Wednesday, September 3, 2008

never use â?oitâ?Tsâ? in legal writing

My students take a diagnostic test during Orientation that helps us identify their weaknesses in grammar and punctuation. Today I used the e-mail option of a popular course utility (which shall remain nameless) to send them my comments on the class's overall performance. Imagine my surprise when the e-mail authoring software turned apostrophes and quotation marks in my original sentences into this gibberish:

Finally, if you were one of the students who confused â?oitsâ? and â?oitâ?Ts,â? I urge you to make a special effort this year to tackle that problem. When you wish to refer to something that â?obelongs to it,â? use â?oits.â? It may help for you to resolve to never use the word â?oitâ?Tsâ? (the contraction for â?oit isâ?) in your legal writing. Formal legal writing does not use contractions, so guess what? If you cannot substitute â?oit isâ? for the â?oitâ?Tsâ? you wrote in your memo, you used the wrong word.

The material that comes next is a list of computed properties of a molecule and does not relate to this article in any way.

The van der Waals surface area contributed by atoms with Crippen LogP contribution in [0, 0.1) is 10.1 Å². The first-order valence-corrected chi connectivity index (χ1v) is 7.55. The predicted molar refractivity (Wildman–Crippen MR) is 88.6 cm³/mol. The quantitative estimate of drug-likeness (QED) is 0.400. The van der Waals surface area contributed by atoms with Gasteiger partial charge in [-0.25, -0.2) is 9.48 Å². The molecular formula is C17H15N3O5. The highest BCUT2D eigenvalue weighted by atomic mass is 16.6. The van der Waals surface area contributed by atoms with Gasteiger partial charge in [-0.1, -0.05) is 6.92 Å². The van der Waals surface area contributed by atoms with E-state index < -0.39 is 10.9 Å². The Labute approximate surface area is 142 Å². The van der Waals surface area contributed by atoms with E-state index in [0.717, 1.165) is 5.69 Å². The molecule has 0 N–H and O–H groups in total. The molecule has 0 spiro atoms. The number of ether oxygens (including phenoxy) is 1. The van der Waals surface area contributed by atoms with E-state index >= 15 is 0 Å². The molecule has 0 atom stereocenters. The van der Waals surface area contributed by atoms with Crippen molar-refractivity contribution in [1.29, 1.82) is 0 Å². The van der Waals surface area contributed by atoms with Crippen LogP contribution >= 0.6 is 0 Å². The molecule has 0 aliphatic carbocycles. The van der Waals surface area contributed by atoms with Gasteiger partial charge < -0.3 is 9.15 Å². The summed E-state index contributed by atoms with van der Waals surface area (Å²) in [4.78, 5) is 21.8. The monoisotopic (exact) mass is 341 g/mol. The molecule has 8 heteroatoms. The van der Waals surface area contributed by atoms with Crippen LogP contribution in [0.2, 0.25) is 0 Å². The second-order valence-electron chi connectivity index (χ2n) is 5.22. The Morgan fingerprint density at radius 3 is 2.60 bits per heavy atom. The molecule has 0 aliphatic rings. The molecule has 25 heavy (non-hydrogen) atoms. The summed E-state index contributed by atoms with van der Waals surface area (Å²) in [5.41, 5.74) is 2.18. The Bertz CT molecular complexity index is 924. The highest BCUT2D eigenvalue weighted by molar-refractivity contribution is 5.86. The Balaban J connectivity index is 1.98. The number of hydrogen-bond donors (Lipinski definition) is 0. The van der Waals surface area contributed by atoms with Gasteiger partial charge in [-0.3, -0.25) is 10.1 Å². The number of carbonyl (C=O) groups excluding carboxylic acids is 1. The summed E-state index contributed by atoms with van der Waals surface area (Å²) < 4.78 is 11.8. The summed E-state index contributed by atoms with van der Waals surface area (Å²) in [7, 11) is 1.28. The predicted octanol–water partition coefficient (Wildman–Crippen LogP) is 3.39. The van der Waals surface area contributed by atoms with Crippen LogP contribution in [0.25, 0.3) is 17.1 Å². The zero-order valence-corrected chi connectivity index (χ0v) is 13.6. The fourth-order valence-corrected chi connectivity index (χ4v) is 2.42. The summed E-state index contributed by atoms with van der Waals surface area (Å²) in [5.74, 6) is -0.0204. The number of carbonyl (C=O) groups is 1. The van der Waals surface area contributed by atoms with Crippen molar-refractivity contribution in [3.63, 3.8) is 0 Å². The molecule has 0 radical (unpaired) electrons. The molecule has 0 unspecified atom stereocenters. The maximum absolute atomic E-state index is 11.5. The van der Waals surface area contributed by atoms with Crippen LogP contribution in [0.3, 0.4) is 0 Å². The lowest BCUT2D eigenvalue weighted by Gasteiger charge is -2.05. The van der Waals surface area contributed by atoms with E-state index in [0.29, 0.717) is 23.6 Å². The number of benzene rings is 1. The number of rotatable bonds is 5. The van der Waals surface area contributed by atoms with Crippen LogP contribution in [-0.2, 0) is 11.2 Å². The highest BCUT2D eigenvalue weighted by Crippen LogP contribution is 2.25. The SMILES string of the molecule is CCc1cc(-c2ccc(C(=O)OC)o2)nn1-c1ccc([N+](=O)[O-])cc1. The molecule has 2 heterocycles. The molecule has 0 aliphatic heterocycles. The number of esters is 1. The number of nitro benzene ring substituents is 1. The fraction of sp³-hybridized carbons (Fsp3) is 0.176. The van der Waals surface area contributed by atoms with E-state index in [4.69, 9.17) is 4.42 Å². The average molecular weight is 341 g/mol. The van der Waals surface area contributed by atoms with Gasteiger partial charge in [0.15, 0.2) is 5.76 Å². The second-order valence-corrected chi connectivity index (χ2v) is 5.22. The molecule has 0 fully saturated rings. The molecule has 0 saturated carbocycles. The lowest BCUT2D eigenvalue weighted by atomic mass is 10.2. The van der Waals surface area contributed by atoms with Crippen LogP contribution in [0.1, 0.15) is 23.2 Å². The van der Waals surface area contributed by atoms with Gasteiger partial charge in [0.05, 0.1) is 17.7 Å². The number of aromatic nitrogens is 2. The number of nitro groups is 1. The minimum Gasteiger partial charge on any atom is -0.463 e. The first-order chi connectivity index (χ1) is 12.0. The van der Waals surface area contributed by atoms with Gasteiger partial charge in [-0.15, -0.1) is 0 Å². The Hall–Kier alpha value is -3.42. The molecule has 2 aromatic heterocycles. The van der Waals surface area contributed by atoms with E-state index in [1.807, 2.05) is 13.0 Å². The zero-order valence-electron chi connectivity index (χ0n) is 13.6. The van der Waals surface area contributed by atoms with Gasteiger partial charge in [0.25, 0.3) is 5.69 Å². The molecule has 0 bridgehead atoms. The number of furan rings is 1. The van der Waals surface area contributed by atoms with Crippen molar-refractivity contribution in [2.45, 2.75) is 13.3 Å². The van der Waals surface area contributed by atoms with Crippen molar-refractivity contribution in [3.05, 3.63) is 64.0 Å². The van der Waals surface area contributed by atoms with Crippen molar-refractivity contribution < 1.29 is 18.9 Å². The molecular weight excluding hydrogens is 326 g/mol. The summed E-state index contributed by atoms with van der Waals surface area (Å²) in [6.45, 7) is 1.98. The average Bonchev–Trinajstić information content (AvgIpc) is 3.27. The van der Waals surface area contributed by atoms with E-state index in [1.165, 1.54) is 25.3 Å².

So even though one shouldn't write â?oitâ?Tsâ?, it is perfectly okay to mutter it under your breath!

(Did you guess that my advice dealt with "it's" and "its"?)

(cmb)

http://lawprofessors.typepad.com/legalwriting/2008/09/never-use-oitts.html

| Permalink

TrackBack URL for this entry:

http://www.typepad.com/services/trackback/6a00d8341bfae553ef00e554fc70bd8834

Listed below are links to weblogs that reference never use â?oitâ?Tsâ? in legal writing:

Comments

Post a comment